Firstly, if you have a telephone interview for a job – well done! You have interested a potential employer or recruiter enough for them to arrange a telephone interview with you. This is often an intermediary stage, following application, to whittle down candidates to a more manageable amount for face-to-face interviews; it can occasionally be the only interview, however, particularly if there are problems of distance.
A telephone interview is very much a two-way conversation. The employer wants to find out a bit more about you; they want you to expand on your CV, provide more detail and concrete examples, and they will be gauging how you come across on the telephone – your verbal communication skills, your enthusiasm and your interest.
Asking pertinent questions about the role and the organisation are vital then – just as relevant for you is whether you want to progress your application. It could be that, on reflection, and armed with more information, this is not the opportunity for you, and it is better to find out at this stage, rather than having to pull out when the job is offered to you.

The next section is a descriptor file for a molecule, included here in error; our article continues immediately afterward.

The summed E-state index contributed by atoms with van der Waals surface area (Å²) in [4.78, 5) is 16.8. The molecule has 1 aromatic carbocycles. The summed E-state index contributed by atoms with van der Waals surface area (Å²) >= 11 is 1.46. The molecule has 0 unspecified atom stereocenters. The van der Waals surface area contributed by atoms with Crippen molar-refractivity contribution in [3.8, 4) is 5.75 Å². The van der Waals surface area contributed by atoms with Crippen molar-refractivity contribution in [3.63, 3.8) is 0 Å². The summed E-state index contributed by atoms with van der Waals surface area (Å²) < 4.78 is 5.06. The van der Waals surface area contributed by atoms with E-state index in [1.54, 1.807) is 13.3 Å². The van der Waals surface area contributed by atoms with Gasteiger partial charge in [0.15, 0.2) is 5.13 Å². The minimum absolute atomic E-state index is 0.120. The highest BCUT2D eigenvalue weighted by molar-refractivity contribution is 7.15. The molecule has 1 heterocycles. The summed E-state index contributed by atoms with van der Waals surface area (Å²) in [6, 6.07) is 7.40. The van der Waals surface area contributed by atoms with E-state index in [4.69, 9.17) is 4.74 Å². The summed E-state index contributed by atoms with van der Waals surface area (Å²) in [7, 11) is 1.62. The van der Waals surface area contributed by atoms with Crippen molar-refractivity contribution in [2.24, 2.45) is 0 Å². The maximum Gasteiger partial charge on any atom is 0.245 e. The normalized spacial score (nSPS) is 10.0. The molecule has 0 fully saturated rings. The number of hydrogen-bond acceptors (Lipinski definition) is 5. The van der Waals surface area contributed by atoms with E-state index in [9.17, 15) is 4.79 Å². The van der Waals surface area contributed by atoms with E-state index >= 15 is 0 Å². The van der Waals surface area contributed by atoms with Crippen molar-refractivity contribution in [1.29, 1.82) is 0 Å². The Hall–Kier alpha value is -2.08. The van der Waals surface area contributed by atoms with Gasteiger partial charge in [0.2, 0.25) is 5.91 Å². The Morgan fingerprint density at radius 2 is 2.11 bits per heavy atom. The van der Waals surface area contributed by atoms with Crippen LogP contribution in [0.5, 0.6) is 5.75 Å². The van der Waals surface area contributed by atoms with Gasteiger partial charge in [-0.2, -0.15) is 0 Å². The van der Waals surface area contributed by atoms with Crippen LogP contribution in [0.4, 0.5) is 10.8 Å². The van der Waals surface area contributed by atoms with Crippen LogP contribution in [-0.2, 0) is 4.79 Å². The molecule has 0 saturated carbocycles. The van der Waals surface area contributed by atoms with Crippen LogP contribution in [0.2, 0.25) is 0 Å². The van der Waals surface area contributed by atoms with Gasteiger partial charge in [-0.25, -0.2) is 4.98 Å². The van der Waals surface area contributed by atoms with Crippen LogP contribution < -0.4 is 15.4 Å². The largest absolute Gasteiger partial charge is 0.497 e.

Preparation is key
If you haven’t already been told, it’s worth asking how long has been set aside for your interview as this will give you an idea of how much detail to go into. Be alert, also, to how the interviewer is responding to your answers, as a guide to whether you are being detailed enough. If they interrupt you, to move you on to another question, you need to be more succinct; if they are prompting you for more information you need to open up more and give some more examples.
Before the interview, write down the key objectives and responsibilities of the role, and prepare examples of how you meet the criteria. Don’t assume the interviewer will tease out your skills from your examples – really spell it out for them: how does that specific skill relate to what they are looking for?
Try to keep your answers structured using a four-part approach: what the situation was, what skills/tools you used, why it relates to the role and finally a reflection on how it went. It’s very easy to get side-tracked and waffle to fill awkward gaps, but keeping it tight with this approach ensures it remains relevant. The environmental graduates we have placed have found this works really well.
Striking a rapport
Successful interviews always involve building rapport. If the candidate and interviewer are aligned, both parties will feel they have got the best out of the conversation. The interviewer wants to feel comfortable just as much the candidate. Concentrate on conveying a warm and open manner, and respond to any verbal clues. Show enthusiasm, keep your examples appropriate and sell yourself.
About the author
Written by Karl McGrory. Karl is Head of Change Partnerships at CHANGE AGENTS UK. Change Agents is a charity that specialises in recruitment, training and support for a wide range of sustainability projects.